Tell the whole world what it’s all about”…Sister Rosetta TharpeI recently saw the Pasadena Playhouse production “Shout Sister Shout” about the Gospel great Sister Rosetta Tharpe. She was not only an amazing vocalist she, but she was also a skillfully cutting edge and influential guitarist.
Known as the Godmother of rock, her ﬂ amboyant style inspired such music greats as Chuck Berry, Etta James, Johnny Cash, Little Richard, Jerry Lee Louis, Elvis Presley, Pete Townsend, Isaac Hayes and Bonnie Raitt, to name a few. For myself, as a budding musician, Sister Rosetta Tharpe was one of the top 5 list guitarist I studied. I even recorded my own version of her classic, “This Train”.
The production of “Shout Sister Shout” was a grand spectacle. The acting was superb, the singing was great, and the band was amazingly tight. (Maybe a little too tight. But I get it. It was a musical production and not real church.)
As for the story, it really fell ﬂat. The storyline included a character named Isaiah, for whom I felt was a big distraction to the storyline. The idea being that Before Sister Rosetta could enter the gates of heaven, God commands that she is to help out this depressed white kid, Isaiah, who is contemplating ending his life. So, Rosetta takes Isaiah on a journey through her life to show him….well I don’t know.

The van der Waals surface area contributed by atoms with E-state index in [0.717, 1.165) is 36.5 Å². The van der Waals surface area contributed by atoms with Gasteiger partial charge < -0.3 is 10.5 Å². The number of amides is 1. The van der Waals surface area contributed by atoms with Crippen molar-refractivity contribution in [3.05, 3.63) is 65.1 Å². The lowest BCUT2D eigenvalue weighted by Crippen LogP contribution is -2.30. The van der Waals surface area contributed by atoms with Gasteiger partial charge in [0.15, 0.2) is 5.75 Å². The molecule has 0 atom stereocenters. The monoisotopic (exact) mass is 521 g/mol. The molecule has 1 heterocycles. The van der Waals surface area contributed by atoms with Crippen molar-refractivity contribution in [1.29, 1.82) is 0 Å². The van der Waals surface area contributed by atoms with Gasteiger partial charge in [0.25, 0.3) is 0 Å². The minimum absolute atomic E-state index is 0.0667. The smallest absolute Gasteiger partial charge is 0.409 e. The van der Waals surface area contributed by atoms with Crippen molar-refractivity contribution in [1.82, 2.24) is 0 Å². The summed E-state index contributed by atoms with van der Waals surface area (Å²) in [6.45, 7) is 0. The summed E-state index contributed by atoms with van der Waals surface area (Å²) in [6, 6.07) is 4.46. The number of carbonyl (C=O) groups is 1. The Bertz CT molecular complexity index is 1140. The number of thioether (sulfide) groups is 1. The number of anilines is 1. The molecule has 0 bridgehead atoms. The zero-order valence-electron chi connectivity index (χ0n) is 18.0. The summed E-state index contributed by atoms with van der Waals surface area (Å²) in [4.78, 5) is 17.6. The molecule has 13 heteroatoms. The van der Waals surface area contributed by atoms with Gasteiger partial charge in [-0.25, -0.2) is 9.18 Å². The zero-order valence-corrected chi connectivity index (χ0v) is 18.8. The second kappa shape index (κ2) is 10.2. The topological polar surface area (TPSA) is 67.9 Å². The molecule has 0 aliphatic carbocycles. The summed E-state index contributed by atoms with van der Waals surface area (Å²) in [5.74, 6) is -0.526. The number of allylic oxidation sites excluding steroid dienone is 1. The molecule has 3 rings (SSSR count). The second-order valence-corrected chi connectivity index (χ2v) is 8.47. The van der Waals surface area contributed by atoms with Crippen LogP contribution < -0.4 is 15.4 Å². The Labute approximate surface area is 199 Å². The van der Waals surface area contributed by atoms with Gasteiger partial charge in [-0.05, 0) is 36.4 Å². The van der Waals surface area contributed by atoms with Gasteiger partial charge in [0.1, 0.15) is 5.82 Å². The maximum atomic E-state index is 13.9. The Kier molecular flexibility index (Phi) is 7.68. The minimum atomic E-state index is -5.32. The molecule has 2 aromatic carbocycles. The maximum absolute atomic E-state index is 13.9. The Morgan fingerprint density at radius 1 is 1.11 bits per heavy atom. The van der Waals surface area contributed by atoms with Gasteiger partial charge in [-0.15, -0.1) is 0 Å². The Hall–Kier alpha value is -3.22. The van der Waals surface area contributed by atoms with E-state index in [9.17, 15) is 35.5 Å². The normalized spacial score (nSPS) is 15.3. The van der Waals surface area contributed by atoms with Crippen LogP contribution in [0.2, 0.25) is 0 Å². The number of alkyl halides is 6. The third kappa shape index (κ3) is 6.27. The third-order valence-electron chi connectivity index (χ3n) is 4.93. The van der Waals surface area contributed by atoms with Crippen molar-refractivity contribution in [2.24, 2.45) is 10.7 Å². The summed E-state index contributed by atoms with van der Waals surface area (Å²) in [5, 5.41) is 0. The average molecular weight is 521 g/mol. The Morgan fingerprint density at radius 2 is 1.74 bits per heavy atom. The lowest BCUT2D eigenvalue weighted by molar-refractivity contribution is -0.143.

It was kind of awkward. Think “A Christmas Carol” in reverse. Basically you have this 1940s music Icon giving life lessons to this 1990s wannabe singer songwriter dude, so she can get into heaven. The story could have been as much about Isaiah as it was about Sister Rosetta Tharpe.
Also actress Tracy Nicole Chapman did a good job playing Sister Rosetta Tharpe the person, but was very disappointing as Sister Rosetta Tharpe the guitar shredding, hard rocking, sanctiﬁed soulful musician. It was her guitar style that made her the ﬁ rst rock star. That’s really something I really wanted to see. Maybe a little rewrite here and there. If you decide to see this production, which I do recommend, do yourself a favor and ﬁrst check out the Sister Rosetta Tharpe documentary on YouTube. That way you can get her full uninterrupted story. The Play runs through August 26. For tickets contact: pasadenaplayhouse.org.